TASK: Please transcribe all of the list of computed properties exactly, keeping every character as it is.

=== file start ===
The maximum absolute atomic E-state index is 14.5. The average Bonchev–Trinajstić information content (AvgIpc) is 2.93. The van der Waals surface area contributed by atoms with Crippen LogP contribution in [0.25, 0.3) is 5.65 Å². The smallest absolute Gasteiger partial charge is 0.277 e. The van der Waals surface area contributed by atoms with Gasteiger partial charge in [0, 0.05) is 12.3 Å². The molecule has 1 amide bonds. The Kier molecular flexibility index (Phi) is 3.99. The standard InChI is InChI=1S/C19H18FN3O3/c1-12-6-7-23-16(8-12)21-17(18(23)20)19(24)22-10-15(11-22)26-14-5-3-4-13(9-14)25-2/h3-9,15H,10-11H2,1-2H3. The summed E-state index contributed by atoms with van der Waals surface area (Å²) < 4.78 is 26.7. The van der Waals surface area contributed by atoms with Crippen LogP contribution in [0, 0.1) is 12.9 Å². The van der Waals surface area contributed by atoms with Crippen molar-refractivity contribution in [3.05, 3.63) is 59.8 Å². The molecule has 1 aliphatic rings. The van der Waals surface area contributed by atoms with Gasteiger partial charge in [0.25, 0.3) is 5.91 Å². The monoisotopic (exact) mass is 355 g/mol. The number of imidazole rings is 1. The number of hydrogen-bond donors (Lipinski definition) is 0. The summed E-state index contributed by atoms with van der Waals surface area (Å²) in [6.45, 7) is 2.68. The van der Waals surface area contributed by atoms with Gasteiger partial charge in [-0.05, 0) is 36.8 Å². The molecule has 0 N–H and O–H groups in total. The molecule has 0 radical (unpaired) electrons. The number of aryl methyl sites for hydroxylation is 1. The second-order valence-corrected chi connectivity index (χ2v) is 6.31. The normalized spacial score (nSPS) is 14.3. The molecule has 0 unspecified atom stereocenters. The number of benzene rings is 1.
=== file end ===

The maximum absolute atomic E-state index is 14.5. The average Bonchev–Trinajstić information content (AvgIpc) is 2.93. The van der Waals surface area contributed by atoms with Crippen LogP contribution in [0.25, 0.3) is 5.65 Å². The smallest absolute Gasteiger partial charge is 0.277 e. The van der Waals surface area contributed by atoms with Gasteiger partial charge in [0, 0.05) is 12.3 Å². The molecule has 1 amide bonds. The Kier molecular flexibility index (Phi) is 3.99. The standard InChI is InChI=1S/C19H18FN3O3/c1-12-6-7-23-16(8-12)21-17(18(23)20)19(24)22-10-15(11-22)26-14-5-3-4-13(9-14)25-2/h3-9,15H,10-11H2,1-2H3. The summed E-state index contributed by atoms with van der Waals surface area (Å²) < 4.78 is 26.7. The van der Waals surface area contributed by atoms with Crippen LogP contribution in [0, 0.1) is 12.9 Å². The van der Waals surface area contributed by atoms with Crippen molar-refractivity contribution in [3.05, 3.63) is 59.8 Å². The molecule has 1 aliphatic rings. The van der Waals surface area contributed by atoms with Gasteiger partial charge in [0.25, 0.3) is 5.91 Å². The monoisotopic (exact) mass is 355 g/mol. The number of imidazole rings is 1. The number of hydrogen-bond donors (Lipinski definition) is 0. The summed E-state index contributed by atoms with van der Waals surface area (Å²) in [6.45, 7) is 2.68. The van der Waals surface area contributed by atoms with Gasteiger partial charge in [-0.05, 0) is 36.8 Å². The molecule has 0 N–H and O–H groups in total. The molecule has 0 radical (unpaired) electrons. The number of aryl methyl sites for hydroxylation is 1. The second-order valence-corrected chi connectivity index (χ2v) is 6.31. The normalized spacial score (nSPS) is 14.3. The molecule has 0 unspecified atom stereocenters. The number of benzene rings is 1.